And if there's one thing you can't skip when creating your identity, it's a name for your blog. The pressure is high to find a good one that stands out. Try to use humor, alliterations, another language ... to make it emerge from that flood. However, always be sure people can write it out and if despite your efforts they still spell it wrong, make sure they will nonetheless end on your website. In order to make this happen, buy the url for every spelling mistakes people could possibly make.

Another challenge: your visual branding. You will need a simple color palette, with 1 to 3 primary colors and 2 to 3 secondary colors, and a font that stands out. This can be an existing font or one that you create yourself. A photography style, including the filters you will use, is another thing you can't go without. You can create the filters in Lightroom. Last but not least, you need a logo and/or a word mark. Make sure it's appealing but not to detailed, like this one from 'Tjoolaard'. It's not the best or the most original one, but it works.

Logo and word mark 'Tjoolaard'


'Credibility, credibility, credibility' repeat it like some kind of mantra. Once you have created your identity, stick to it. Not only when writing on your blog! Your personality should be the same, to a great extend anyway, offline and online. Tell from your own personal experience, be the source. And most of all: be honest. If you want to work with brands you definitely can, but find a balance between commercial and non-commercial blogging and dare to say no if the brand doesn't fit your personality. You will only lose credibility if you work together with any brand that asks. So before you agree to work with a brand you should ask yourself the following questions: 'Does the proposition fit with the brand values?', 'Can I stay true to myself and writing style?', 'Does the proposition benefit my reader?' and 'What about the practical side?'. If you decide to work with brands, make sure you have a page on your website with your services, achievements, previous projects and collabs and of course your contact details. Have a look at 'Tjoolaard' to get an idea of what such page could look like.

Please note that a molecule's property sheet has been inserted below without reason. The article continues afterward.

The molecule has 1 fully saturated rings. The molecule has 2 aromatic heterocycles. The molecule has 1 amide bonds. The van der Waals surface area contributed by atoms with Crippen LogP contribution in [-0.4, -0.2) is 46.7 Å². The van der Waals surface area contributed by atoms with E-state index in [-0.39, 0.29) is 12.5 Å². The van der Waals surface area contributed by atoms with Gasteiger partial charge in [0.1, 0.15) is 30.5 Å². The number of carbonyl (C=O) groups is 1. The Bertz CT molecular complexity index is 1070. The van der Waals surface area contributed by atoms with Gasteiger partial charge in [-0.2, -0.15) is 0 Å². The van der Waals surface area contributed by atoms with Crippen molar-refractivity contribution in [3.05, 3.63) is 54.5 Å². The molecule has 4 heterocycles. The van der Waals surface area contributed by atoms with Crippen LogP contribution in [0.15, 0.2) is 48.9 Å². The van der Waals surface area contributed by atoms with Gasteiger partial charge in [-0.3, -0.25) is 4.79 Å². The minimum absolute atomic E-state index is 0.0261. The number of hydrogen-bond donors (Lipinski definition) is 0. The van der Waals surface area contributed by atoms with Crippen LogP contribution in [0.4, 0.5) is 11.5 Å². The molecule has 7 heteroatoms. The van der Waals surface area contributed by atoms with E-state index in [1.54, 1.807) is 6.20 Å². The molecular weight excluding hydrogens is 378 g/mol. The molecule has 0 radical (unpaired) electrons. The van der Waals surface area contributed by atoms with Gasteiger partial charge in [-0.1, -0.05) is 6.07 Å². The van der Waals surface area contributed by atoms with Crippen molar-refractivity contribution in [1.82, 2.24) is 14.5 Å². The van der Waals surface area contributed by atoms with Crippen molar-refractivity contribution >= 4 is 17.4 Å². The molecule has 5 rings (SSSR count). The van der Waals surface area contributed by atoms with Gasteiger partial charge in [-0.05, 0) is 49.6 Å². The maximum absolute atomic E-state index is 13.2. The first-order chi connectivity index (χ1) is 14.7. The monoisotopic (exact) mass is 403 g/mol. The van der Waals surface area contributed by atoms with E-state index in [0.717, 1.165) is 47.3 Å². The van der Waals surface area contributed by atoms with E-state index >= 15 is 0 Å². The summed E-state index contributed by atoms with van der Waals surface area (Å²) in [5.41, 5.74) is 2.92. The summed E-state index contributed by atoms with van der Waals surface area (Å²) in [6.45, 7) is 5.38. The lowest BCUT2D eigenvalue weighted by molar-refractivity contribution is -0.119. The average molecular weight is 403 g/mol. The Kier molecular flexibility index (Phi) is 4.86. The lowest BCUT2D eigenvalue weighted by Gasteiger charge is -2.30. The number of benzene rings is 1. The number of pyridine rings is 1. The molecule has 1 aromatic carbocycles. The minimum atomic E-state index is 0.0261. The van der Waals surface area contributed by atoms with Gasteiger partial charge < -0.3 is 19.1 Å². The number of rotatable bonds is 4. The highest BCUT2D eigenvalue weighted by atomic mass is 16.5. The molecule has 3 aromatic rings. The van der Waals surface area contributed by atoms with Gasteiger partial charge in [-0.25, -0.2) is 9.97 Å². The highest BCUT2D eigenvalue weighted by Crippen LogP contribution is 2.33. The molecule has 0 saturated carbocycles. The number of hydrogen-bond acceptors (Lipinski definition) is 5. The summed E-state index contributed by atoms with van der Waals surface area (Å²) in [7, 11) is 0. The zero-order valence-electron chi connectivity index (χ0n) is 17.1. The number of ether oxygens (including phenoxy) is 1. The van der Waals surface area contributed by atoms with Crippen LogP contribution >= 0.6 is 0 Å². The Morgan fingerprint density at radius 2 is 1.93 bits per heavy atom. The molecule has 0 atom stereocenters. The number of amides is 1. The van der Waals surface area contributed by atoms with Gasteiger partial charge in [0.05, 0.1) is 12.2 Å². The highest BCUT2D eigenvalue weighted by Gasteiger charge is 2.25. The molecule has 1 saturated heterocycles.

3. Make great content, because content is everything

"Be good or be gone."

If your content isn’t good, people won’t come back. It's that simple. However, making good content unfortunately isn't easy. Try to look through the obvious things you see. It's important that you add your own interpretation to it. Don't just give the facts, but tell them how you see it. The following three elements are very important to create great content: data, function and emotion.